In previous pieces, drawing on the work of John Vervake and Ian McGilchrist, I’ve discussed the importance of reciprocal processing and participatory experience in enabling insight, wisdom, and implicitly, eudaimonic well being. For the most part, those pieces were theory-oriented. Now let’s talk about applying the theory in practice. These practices are not my own invention. Rather, I’ve adapted them from other sources to match my theory a little better.
It’s really easy to get down about the state of collective discourse on the internet. It’s easy to think that the only consequence of our increased inter-connection is an increased capacity to be ass-holes to each other.
That’s true. I’m pretty sure the internet has a polarizing effect on people, because it’s easy to be a shit-head to someone behind a screen. It’s easier to demonize someone you don’t have to meet after you dox them and ruin their lives.
At the same time, I’m not convinced that wasn’t always the state of human collective consciousness. That didn’t stop us from doing some other really beautiful things, like all of the art in history, for example.
As promised, I’m about to give an account of social dancing as instantiating my requirements for a peak spiritual practice. In my case, the social dance is Argentine Tango, though I’m certain this applies to other dances such as Salsa or Blues. With that in mind, I’m going to focus specifically on how I see the spiritual aspects of social dance manifest in Tango.
I’ve never rough slept, though I’ve had plenty of friends who were rough sleeping at one point or another. For the most part, they were the types you would least expect to need to. Two of them were one time students at Cambridge. Sometimes I laugh a little bit internally whenever I hear anyone describe Oxbridge students as ‘poshos.’ They are ultimately people, just like any other person. I’ve never gone to an Ivy League school, but I think that’s probably a generalizable sentiment.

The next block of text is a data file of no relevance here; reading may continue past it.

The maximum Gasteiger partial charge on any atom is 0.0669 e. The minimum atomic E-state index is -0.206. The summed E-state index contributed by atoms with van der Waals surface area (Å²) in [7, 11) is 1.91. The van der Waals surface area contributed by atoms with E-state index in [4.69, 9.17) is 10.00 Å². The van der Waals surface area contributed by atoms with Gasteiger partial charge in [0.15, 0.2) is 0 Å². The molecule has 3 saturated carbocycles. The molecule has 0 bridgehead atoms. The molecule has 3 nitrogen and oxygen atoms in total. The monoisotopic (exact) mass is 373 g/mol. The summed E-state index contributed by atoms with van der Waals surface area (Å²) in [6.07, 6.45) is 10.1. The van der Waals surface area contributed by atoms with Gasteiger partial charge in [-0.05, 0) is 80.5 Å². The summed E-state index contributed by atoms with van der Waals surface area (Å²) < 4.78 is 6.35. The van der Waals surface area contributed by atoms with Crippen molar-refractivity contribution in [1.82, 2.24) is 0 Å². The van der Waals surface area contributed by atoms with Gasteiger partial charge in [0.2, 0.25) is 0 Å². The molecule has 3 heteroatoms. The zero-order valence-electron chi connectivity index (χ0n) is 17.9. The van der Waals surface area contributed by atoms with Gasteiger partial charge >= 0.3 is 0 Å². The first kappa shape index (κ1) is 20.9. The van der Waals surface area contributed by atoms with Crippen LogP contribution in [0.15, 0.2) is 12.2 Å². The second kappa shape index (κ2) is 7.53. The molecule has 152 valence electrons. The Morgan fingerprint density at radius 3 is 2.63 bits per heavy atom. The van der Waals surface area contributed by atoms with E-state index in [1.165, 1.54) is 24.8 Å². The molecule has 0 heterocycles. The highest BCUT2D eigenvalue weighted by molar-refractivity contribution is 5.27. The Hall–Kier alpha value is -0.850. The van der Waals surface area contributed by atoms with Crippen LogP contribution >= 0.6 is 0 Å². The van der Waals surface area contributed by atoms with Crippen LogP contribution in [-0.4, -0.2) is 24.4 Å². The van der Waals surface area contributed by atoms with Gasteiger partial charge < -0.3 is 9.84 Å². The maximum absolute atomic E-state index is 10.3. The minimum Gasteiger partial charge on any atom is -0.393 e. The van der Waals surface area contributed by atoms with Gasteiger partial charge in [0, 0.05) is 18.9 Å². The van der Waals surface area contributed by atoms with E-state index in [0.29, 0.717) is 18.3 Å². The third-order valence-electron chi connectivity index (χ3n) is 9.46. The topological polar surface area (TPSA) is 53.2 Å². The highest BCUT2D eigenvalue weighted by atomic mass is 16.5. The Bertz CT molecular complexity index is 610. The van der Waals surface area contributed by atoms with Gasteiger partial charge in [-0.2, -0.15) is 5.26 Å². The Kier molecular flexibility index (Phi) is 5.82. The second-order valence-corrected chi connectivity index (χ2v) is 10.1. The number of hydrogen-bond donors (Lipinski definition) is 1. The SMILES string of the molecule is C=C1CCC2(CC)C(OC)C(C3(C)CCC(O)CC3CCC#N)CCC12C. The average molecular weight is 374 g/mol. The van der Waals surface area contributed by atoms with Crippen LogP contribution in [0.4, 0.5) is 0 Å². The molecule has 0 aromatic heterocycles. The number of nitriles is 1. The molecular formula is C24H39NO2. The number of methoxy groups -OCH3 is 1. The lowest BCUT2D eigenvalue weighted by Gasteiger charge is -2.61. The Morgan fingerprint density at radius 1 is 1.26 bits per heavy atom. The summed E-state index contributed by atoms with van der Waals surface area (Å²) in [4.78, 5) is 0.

In my past professional life, I’ve worked at a charity for what we term ‘the homeless.’ Even now, my day to day experience mostly amounts to holding people’s hands while they’re burning in hell. Let me assure you, this is an experience that makes you ask questions.
Expectancy bias is real, and it shapes your reality. This means in some sense that what you expect is what you get. When I was a kid, I used to stand on my head so I could see what the world looked like upside-down. To look at the world from that perspective transfigured it.
My otherwise familiar living room would become something new and absolutely fascinating. As far as my visual field was concerned, all the shapes and colours were exactly the same, only inverted.
What bridged the gap between my familiar reality and the alien landscape — where the roof was the floor — was that I made it impossible to keep pretending that I understood what I was looking at. Instead, I just looked at it.